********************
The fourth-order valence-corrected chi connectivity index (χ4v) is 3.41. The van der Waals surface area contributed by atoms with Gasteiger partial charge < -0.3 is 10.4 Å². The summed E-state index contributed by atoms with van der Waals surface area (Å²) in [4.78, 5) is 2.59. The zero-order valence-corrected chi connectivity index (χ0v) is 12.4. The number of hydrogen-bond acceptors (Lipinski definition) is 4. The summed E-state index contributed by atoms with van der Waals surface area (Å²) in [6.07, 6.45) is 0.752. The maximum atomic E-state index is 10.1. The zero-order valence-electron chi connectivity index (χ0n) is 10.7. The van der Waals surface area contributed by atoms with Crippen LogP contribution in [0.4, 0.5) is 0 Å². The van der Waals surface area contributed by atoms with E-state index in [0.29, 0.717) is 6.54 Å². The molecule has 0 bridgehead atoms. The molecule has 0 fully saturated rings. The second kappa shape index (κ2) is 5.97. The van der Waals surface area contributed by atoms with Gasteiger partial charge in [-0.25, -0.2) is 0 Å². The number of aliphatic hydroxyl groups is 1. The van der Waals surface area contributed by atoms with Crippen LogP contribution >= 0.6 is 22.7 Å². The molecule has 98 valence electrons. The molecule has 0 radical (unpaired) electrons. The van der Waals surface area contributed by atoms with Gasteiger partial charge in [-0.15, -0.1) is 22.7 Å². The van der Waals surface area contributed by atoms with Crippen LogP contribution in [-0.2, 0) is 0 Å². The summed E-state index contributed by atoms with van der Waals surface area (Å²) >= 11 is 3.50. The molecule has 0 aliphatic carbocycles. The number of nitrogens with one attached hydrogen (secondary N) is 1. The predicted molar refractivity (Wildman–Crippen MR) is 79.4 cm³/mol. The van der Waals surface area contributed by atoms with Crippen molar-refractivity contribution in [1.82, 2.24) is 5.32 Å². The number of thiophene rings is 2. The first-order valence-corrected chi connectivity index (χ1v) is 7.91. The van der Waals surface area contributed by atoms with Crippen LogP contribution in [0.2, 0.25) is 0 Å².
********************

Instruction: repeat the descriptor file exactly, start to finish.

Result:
The fourth-order valence-corrected chi connectivity index (χ4v) is 3.41. The van der Waals surface area contributed by atoms with Gasteiger partial charge < -0.3 is 10.4 Å². The summed E-state index contributed by atoms with van der Waals surface area (Å²) in [4.78, 5) is 2.59. The zero-order valence-corrected chi connectivity index (χ0v) is 12.4. The number of hydrogen-bond acceptors (Lipinski definition) is 4. The summed E-state index contributed by atoms with van der Waals surface area (Å²) in [6.07, 6.45) is 0.752. The maximum atomic E-state index is 10.1. The zero-order valence-electron chi connectivity index (χ0n) is 10.7. The van der Waals surface area contributed by atoms with Crippen LogP contribution in [0.4, 0.5) is 0 Å². The van der Waals surface area contributed by atoms with E-state index in [0.29, 0.717) is 6.54 Å². The molecule has 0 bridgehead atoms. The molecule has 0 fully saturated rings. The second kappa shape index (κ2) is 5.97. The van der Waals surface area contributed by atoms with Gasteiger partial charge in [-0.25, -0.2) is 0 Å². The number of aliphatic hydroxyl groups is 1. The van der Waals surface area contributed by atoms with Crippen LogP contribution >= 0.6 is 22.7 Å². The molecule has 98 valence electrons. The molecule has 0 radical (unpaired) electrons. The van der Waals surface area contributed by atoms with Gasteiger partial charge in [-0.15, -0.1) is 22.7 Å². The van der Waals surface area contributed by atoms with Crippen LogP contribution in [-0.2, 0) is 0 Å². The summed E-state index contributed by atoms with van der Waals surface area (Å²) >= 11 is 3.50. The molecule has 0 aliphatic carbocycles. The number of nitrogens with one attached hydrogen (secondary N) is 1. The predicted molar refractivity (Wildman–Crippen MR) is 79.4 cm³/mol. The van der Waals surface area contributed by atoms with Crippen molar-refractivity contribution in [1.82, 2.24) is 5.32 Å². The number of thiophene rings is 2. The first-order valence-corrected chi connectivity index (χ1v) is 7.91. The van der Waals surface area contributed by atoms with Crippen LogP contribution in [0.2, 0.25) is 0 Å².